How Should I Prepare for an Interview With the Media?
One thing I stress during the media training sessions I do is “Preparation makes perfect, or as close to perfect as you can get.” There’s no question that anyone who prepares properly for media interviews, will do better at them, all other things being equal.
1. Learn All You Can About the Issue
Get as much information into your head as possible. Don't worry about putting it into any order, just get as much info stored in your brain as you can. This is important for two reasons - if you get a question from the media, the chances are better that you’ll have the answer and also you should be able to communicate your answer better, without stumbling if you know what you’re going to say before you say it. Remember you can't use notes in face-to-face interviews, so you have to have all the information in your head.
2. Think About What You'll Be Asked
Most people have a pretty good idea of the questions they'll get from the media. Write the questions in a list, from the question you most expect to get at the top, to the question you least expect at the bottom. Don’t worry about getting a question you don’t expect. Focus on the ones you are pretty confident you’ll get because the questions at the bottom of your list may never come.
3. Develop Your Key Messages
Look at the questions you expect to get and decide what you’ll say in response. Remember, this is your interview so it's important to realize that you can talk about what you want to talk about. Don't be defensive, be aggressive and take control of the interview. The reporter’s questions allow you to go into areas you want to go, so take control of the interview and talk about what you want to talk about.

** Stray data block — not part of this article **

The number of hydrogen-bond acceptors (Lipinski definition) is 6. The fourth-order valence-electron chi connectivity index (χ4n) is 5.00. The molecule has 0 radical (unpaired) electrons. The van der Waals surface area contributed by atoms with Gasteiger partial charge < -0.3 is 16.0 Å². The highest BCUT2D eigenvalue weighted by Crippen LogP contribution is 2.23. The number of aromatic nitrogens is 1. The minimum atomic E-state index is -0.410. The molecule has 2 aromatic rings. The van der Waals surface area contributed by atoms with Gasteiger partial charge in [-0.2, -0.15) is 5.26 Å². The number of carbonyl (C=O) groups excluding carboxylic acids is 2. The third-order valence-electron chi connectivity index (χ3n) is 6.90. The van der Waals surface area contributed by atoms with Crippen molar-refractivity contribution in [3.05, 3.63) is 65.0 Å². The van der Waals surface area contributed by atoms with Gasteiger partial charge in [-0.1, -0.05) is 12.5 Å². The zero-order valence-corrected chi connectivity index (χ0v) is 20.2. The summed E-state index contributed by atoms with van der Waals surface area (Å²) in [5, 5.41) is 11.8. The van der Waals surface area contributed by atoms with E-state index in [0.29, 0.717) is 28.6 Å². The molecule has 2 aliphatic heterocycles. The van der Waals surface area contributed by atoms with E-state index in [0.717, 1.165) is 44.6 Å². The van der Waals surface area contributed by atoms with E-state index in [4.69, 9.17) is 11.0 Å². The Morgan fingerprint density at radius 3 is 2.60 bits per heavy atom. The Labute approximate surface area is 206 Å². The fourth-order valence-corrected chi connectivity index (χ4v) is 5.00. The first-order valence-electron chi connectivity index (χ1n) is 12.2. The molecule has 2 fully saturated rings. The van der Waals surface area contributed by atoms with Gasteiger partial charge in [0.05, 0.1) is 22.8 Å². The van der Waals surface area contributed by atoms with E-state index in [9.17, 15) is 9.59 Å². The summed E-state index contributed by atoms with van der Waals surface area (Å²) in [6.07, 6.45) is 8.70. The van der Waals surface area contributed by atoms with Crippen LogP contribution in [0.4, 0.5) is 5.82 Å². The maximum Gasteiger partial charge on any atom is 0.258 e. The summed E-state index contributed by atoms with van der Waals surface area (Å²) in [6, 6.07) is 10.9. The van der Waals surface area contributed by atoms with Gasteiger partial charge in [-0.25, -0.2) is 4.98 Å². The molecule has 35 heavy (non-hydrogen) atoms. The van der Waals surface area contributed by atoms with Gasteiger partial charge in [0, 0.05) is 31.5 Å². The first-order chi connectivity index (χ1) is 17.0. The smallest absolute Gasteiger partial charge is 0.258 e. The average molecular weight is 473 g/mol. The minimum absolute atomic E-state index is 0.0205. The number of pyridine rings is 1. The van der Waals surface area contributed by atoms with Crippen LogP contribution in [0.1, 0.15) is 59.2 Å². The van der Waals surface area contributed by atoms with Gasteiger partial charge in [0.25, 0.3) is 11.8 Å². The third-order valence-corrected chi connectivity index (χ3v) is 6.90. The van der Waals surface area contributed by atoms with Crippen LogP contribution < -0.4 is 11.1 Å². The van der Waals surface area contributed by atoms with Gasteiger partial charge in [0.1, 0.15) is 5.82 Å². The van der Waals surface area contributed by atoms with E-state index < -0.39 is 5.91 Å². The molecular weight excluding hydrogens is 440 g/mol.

4. Playing the Matching Game
Match your key messages with the questions you expect to get. You rarely get questions from the media in the order that you expect to get them in, so be prepared to answer questions in a much different order. If you should get a question you're not prepared for, simply say you don't know the answer and then move fluidly into something you do know and are prepared to speak about.
This may be the hardest part of the preparation, but also the most important. Too many people answer questions for the first time in earnest when reporters arrive. You can avoid doing that by getting somebody you know to play the role of a reporter and ask the questions you expect to receive. Use your phone or a tablet to record your responses and then play the video back to see how you did. Once you are done, do the interview again and keep doing it until you're totally comfortable.
If you have a question you can’t find an answer to,